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Publication numberUS6649482 B1
Publication typeGrant
Application numberUS 09/882,740
Publication dateNov 18, 2003
Filing dateJun 15, 2001
Priority dateJun 15, 2001
Fee statusPaid
Also published asUS6753234
Publication number09882740, 882740, US 6649482 B1, US 6649482B1, US-B1-6649482, US6649482 B1, US6649482B1
InventorsAbdalla Aly Naem
Original AssigneeNational Semiconductor Corporation
Export CitationBiBTeX, EndNote, RefMan
External Links: USPTO, USPTO Assignment, Espacenet
Bipolar transistor with a silicon germanium base and an ultra small self-aligned polysilicon emitter and method of forming the transistor
US 6649482 B1
Abstract
A low-power bipolar transistor is formed to have a silicon germanium base region, an intrinsic emitter region with a sub-lithographic width, and an oxide layer that is self aligned to an overlying extrinsic emitter. The silicon germanium base region increases the speed of the transistor, while the small extrinsic emitter region reduces the maximum current that can flow through the transistor, and the self-aligned oxide layer and extrinsic emitter reduces the base-to-emitter junction size and device performance variability across the wafer.
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Claims(30)
What is claimed is:
1. A method for forming a bipolar transistor on a wafer, the wafer having a buried layer, an epitaxial layer of a first conductivity type formed over the buried layer and having a smaller dopant concentration than the buried layer, the method comprising the steps of:
forming a layer of first isolation material on the epitaxial layer;
forming a layer of second isolation material on the layer of first isolation material;
etching a portion of the layer of second isolation material and an underlying portion of the layer of first isolation material to form an exposed region of the epitaxial layer;
forming a layer of first conductive material on the layers of first and second isolation materials and the exposed region of the epitaxial layer;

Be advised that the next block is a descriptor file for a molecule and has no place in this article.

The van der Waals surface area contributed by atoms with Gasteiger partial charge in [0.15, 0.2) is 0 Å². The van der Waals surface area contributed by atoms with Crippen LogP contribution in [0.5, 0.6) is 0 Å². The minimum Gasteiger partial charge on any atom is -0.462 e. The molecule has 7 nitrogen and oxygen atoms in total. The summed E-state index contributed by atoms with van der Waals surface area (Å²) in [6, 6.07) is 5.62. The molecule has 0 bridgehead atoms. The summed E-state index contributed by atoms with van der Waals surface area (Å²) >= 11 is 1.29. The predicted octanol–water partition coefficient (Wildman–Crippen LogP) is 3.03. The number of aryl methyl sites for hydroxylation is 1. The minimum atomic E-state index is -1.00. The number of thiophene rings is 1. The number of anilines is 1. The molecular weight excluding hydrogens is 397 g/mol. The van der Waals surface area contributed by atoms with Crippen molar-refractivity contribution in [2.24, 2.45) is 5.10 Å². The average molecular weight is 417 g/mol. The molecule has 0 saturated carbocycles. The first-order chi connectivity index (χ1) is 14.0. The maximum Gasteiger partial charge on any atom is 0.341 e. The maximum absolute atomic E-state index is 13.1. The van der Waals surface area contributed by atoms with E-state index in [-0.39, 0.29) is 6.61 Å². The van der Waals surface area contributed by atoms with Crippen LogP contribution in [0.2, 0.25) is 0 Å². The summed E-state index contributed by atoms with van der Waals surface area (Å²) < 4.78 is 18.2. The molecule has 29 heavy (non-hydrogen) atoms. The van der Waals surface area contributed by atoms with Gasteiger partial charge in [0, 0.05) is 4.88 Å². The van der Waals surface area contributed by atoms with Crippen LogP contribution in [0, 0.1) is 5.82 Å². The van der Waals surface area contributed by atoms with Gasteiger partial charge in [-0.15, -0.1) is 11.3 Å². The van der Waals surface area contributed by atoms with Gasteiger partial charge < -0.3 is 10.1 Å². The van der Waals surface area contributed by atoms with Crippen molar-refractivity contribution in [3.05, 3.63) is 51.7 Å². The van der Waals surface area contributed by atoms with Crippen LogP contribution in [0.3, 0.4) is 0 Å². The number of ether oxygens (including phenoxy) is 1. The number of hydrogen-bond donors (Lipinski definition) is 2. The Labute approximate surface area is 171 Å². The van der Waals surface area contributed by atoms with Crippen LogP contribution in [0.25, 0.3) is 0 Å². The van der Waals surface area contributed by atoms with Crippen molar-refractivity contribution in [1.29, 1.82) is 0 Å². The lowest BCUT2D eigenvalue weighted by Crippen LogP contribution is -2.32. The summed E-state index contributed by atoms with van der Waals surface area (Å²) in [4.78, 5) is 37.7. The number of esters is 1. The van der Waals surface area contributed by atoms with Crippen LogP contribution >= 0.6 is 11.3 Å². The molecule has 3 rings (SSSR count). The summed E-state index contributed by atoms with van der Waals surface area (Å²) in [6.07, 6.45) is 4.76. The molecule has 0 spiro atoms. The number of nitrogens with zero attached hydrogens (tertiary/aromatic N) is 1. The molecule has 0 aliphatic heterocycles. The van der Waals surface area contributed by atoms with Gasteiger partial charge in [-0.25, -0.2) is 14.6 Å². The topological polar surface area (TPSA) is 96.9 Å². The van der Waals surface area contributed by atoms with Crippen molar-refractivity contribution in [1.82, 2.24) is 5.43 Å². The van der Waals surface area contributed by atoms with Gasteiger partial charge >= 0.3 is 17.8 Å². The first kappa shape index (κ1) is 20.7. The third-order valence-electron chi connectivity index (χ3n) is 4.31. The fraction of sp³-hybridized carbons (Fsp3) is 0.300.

planarizing the layer of first conductive material to form an intrinsic base region surrounded by the layer of first isolation material.
2. The method of claim 1 wherein the planarizing step removes the layer of second isolation material from the layer of first isolation material.
3. The method of claim 2 wherein an area and location of a base-to-collector junction is defined by an area and location of the portion of the layer of second isolation material.
4. The method of claim 1 wherein the layer of conductive material is formed by a blanket deposition.
5. A method for forming a bipolar transistor on a wafer, the wafer having a buried layer, an epitaxial layer of a first conductivity type formed over the buried layer and having a smaller dopant concentration than the buried layer, the method comprising the steps of:
forming a layer of first isolation material on the epitaxial layer;
forming a layer of second isolation material on the layer of first isolation material;
etching a portion of the layer of second isolation material and an underlying portion of the layer of first isolation material to form an exposed region of the epitaxial layer;
forming a layer of first conductive material on the layers of first and second isolation materials and the exposed region of the epitaxial layer, the layer of first conductive material being silicon germanium, and the layer of first conductive material has a second conductivity type; and
planarizing the layer of first conductive material to form an intrinsic base region surrounded by the layer of first isolation material, the planarizing removing the layer of second isolation material from the layer of first isolation material.
6. A method for forming a bipolar transistor on a wafer, the wafer having a buried layer, an epitaxial layer of a first conductivity type formed over the buried layer and having a smaller dopant concentration than the buried layer, the method comprising the steps of: